On a practical side, the book includes numerous ministry positions available to evangelists for special needs and situations but lacks specifics on actually beginning an evangelistic ministry prior to incorporation. It does, however, challenge the reader and provides some excellent insights into personal growth and development of an evangelistic ministry and team. Palau and Robnett advocate the team approach for ministry and provide timely advice for anyone considering event-type evangelism within a community.

Palau deliberately challenges every minister to “dream big dreams” for God. He says: “If your dreams aren’t greater than finishing your education, paying your bills, or raising your children, then your vision isn’t divine.”4 The book is replete with similar challenges and pushes the reader to think outside the box. It also provides definitions and insights to help young ministers determine an evangelistic calling, as well as how the church might incorporate evangelistically gifted individuals into their church model.

Many wonderful evangelists serve the church today; however, leading a ministry organization involves far more than eloquent preaching or business savvy. As Robnett states, “Organizational growth and expansion come as the evangelist learns to be a leader of a ministry, not just a communicator of the good news.”5 Leading any ministry organization involves anointed leadership skills, which require a life-long learning mindset guided by the Holy Spirit.
Palau and Robnett share insights into evangelistic messages, the need for accountability, distractions to avoid, and the importance of refocusing priorities. Palau advocates ensuring that evangelism remain the Church’s number one priority. “In today’s Church,” he says, “part of the reason why there’s no urgency to evangelize is because we don’t deeply believe that the lost are really lost.”6 Assuredly, if we expect people to hear, see, and feel the love of Jesus Christ in our communities, we must raise evangelism as a major theme in our preaching, teaching, and daily living. Major events and outreaches within our communities are wonderful, but people will remember the character of every-day living long after events are over. Character still speaks loudly—especially today.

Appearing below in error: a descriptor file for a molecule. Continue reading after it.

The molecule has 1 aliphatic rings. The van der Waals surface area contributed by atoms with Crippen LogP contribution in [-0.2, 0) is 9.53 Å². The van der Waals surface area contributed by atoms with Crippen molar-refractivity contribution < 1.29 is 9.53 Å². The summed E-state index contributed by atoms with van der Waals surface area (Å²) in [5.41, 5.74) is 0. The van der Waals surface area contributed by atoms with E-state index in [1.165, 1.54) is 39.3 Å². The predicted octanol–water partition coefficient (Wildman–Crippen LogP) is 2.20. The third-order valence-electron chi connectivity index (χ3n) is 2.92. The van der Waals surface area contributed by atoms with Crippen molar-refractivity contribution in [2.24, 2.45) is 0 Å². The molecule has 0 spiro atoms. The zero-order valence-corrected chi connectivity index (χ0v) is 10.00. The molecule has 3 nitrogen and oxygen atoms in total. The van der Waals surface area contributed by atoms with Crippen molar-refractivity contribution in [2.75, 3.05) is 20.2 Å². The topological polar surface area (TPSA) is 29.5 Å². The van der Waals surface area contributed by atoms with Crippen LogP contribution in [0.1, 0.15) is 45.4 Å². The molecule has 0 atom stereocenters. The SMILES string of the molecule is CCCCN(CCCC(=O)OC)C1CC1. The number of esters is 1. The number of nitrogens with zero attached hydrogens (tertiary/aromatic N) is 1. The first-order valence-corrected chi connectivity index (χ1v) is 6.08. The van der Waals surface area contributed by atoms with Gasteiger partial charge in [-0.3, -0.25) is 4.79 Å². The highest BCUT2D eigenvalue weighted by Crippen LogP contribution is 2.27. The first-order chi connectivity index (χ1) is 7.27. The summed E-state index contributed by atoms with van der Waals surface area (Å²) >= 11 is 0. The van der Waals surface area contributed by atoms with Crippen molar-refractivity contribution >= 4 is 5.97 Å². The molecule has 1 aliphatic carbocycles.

Telling the Story’s strengths far outweigh the slight weakness of a promotional tone concerning Palau’s Next Generation Alliance and its graduates. Palau’s transparency inspires and challenges the reader to new levels of commitment to God and ministry, providing opportunity for reflection and refocusing our own ministries. Robnett’s academic excellence adds validity to education’s anvil of knowledge, where all encounter a keener edge with which to minister. These authors have crafted a timely resource for generations of evangelism-minded ministers to come—sharing wisdom and guidance from a lifetime of service, and providing huge possibilities for evangelist and pastor partnerships within the Emerging Church today.

Endnotes

1. Luis Palau and Timothy Robnett, Telling the Story: Evangelism for the Next Generation (Ventura, CA: Regal, 2006), 19.

2. Ibid., 17.

3. Ibid., 44.

4. Ibid., 49.

5. Ibid., 126.

6. Ibid., 112.

Updated: Tuesday, August 4, 2009 10:11 AM